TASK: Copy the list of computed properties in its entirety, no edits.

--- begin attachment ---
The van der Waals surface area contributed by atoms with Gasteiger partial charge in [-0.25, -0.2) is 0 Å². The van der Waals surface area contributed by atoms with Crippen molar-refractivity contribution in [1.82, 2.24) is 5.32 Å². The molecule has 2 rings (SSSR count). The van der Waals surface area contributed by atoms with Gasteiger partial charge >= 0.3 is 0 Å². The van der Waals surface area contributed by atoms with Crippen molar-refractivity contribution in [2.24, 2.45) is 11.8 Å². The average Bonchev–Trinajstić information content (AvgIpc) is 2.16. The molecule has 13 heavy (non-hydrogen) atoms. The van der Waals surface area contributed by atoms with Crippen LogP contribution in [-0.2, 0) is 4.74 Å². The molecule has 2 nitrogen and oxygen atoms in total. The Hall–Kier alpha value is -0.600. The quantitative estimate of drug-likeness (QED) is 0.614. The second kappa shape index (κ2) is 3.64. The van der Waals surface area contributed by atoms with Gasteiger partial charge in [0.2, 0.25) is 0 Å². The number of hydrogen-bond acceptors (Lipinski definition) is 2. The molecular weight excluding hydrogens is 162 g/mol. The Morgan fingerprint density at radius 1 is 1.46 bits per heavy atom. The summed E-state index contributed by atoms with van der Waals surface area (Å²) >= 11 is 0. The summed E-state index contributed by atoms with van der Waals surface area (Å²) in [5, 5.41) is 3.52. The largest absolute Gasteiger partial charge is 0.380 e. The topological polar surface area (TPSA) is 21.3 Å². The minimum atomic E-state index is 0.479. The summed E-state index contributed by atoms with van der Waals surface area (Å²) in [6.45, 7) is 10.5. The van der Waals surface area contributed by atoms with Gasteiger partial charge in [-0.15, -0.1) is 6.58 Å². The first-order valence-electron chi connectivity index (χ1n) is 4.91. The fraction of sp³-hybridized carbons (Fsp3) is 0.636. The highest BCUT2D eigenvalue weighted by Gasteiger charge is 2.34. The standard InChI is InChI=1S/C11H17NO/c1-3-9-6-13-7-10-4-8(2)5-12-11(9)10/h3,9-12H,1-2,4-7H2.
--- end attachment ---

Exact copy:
The van der Waals surface area contributed by atoms with Gasteiger partial charge in [-0.25, -0.2) is 0 Å². The van der Waals surface area contributed by atoms with Crippen molar-refractivity contribution in [1.82, 2.24) is 5.32 Å². The molecule has 2 rings (SSSR count). The van der Waals surface area contributed by atoms with Gasteiger partial charge >= 0.3 is 0 Å². The van der Waals surface area contributed by atoms with Crippen molar-refractivity contribution in [2.24, 2.45) is 11.8 Å². The average Bonchev–Trinajstić information content (AvgIpc) is 2.16. The molecule has 13 heavy (non-hydrogen) atoms. The van der Waals surface area contributed by atoms with Crippen LogP contribution in [-0.2, 0) is 4.74 Å². The molecule has 2 nitrogen and oxygen atoms in total. The Hall–Kier alpha value is -0.600. The quantitative estimate of drug-likeness (QED) is 0.614. The second kappa shape index (κ2) is 3.64. The van der Waals surface area contributed by atoms with Gasteiger partial charge in [0.2, 0.25) is 0 Å². The number of hydrogen-bond acceptors (Lipinski definition) is 2. The molecular weight excluding hydrogens is 162 g/mol. The Morgan fingerprint density at radius 1 is 1.46 bits per heavy atom. The summed E-state index contributed by atoms with van der Waals surface area (Å²) >= 11 is 0. The summed E-state index contributed by atoms with van der Waals surface area (Å²) in [5, 5.41) is 3.52. The largest absolute Gasteiger partial charge is 0.380 e. The topological polar surface area (TPSA) is 21.3 Å². The minimum atomic E-state index is 0.479. The summed E-state index contributed by atoms with van der Waals surface area (Å²) in [6.45, 7) is 10.5. The van der Waals surface area contributed by atoms with Gasteiger partial charge in [-0.15, -0.1) is 6.58 Å². The first-order valence-electron chi connectivity index (χ1n) is 4.91. The fraction of sp³-hybridized carbons (Fsp3) is 0.636. The highest BCUT2D eigenvalue weighted by Gasteiger charge is 2.34. The standard InChI is InChI=1S/C11H17NO/c1-3-9-6-13-7-10-4-8(2)5-12-11(9)10/h3,9-12H,1-2,4-7H2.